I'm not sure we get quite enough traffic yet to begin charging folks for "Featured" or sponsored job posts, so I'm going to experiment with some simple, unobtrusive advertising. I'm really not expecting a whole lot of success, as I'm sure that 1) a lot of Remotely Awesome Jobs' demographic has ad blockers, and 2) I question the efficacy of ads anyway. However, it's the simplest thing I can do to try to keep the lights on and stop paying for the whole operation out-of-pocket.

The first ad is going to appear in the e-mail alerts, clearly marked under a "Sponsors" heading, and will be for a relevant company offering a resume distribution service. If it's successful, great. If not, we'll try something else. However I do promise not to turn this into an ugly spamming operation or clutter the site with irritating advertisements - that'd just drive people away.

This is my first foray into this sort of thing, so your patience is appreciated! :)


Happy Earth Day! Remote Work and the Environment


One of the great side-benefits of working remotely is the positive impact on the environment. By eliminating the daily commute and reducing the need for office space, remote workers reduce their carbon footprint and dependency on fossil fuels. Many studies show evidence of the environmental benefits of remote work:

  • Sun Microsystems reported in that its 24,000 remote workers in its "Open Work Program" reduced their CO2 production by 32,000 tons by simply not driving to work. Other benefits included a reduction in office equipment energy consumption.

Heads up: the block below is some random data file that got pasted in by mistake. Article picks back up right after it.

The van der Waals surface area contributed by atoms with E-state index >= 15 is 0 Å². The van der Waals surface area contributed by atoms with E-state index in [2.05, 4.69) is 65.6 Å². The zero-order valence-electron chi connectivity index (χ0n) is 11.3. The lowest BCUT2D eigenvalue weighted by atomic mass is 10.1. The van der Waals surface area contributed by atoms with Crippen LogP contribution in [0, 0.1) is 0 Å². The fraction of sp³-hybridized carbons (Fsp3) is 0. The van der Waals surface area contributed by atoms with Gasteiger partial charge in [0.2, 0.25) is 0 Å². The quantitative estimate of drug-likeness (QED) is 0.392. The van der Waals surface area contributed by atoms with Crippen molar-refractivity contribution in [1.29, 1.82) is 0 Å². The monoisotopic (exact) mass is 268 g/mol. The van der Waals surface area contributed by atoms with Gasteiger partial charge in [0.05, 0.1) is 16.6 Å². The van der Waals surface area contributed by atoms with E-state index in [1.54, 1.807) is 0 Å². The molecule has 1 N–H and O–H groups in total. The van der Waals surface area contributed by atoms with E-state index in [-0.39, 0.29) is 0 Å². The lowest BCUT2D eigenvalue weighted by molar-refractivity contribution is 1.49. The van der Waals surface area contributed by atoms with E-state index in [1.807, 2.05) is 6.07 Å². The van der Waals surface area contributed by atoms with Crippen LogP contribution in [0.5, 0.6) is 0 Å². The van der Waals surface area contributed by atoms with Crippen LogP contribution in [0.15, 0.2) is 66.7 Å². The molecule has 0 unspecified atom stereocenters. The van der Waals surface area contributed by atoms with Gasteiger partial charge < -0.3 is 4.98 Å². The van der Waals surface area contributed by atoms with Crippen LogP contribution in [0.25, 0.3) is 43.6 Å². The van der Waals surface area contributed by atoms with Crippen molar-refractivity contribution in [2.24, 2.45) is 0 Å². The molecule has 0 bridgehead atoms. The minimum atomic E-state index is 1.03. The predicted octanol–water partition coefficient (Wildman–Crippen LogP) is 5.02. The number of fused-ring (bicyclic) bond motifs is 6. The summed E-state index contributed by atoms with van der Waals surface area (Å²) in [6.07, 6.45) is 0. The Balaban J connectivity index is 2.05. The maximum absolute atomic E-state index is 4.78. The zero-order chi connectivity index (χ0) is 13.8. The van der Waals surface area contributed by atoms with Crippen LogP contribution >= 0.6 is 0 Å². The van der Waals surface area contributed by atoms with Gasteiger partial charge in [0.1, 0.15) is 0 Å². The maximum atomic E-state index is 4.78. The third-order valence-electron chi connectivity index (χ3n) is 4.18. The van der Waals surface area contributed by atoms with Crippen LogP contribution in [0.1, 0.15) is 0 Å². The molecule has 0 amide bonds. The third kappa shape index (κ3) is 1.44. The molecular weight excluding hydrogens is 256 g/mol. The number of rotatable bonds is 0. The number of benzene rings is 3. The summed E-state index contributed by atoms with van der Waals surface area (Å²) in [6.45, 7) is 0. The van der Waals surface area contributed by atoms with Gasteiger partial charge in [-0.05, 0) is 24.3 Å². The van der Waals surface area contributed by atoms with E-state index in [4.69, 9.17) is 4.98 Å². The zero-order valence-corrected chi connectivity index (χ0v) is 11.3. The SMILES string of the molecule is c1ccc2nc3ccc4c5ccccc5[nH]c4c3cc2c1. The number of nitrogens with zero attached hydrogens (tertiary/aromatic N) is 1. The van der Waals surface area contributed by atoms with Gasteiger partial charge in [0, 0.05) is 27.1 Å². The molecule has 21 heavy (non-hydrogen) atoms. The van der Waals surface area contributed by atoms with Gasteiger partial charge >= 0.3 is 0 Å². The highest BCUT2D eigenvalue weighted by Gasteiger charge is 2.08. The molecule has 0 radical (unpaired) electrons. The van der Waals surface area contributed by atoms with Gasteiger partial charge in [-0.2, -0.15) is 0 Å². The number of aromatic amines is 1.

• The Consumer Electronics Association (CEA) concluded that  telecommuting saves 9 to 14 billion kilowatt hours of energy per year. CEA also found that if U.S. employees with telework-compatible jobs worked from home, they'd reduce greenhouse gas emissions by 54 million tons, and reduce our demand for oil by 640 million barrels.
  • Dell saved 7,000 metric tons of greenhouse gas emissions by allowing 20% of its workforce to work remotely.
  • Aetna allows 43% of its workers to work from home, and doing so saved 5.3 million gallons of gas, and 46,000 metric tons of greenhouse gas emissions.
  • Xerox reduced its greenhouse gas emissions by 40,894 metric tons through its Virtual Workforce Program.
  • Global Workplace Analytics found that remote office setups may require only half the amount of energy to run compared to a similar office-based setup.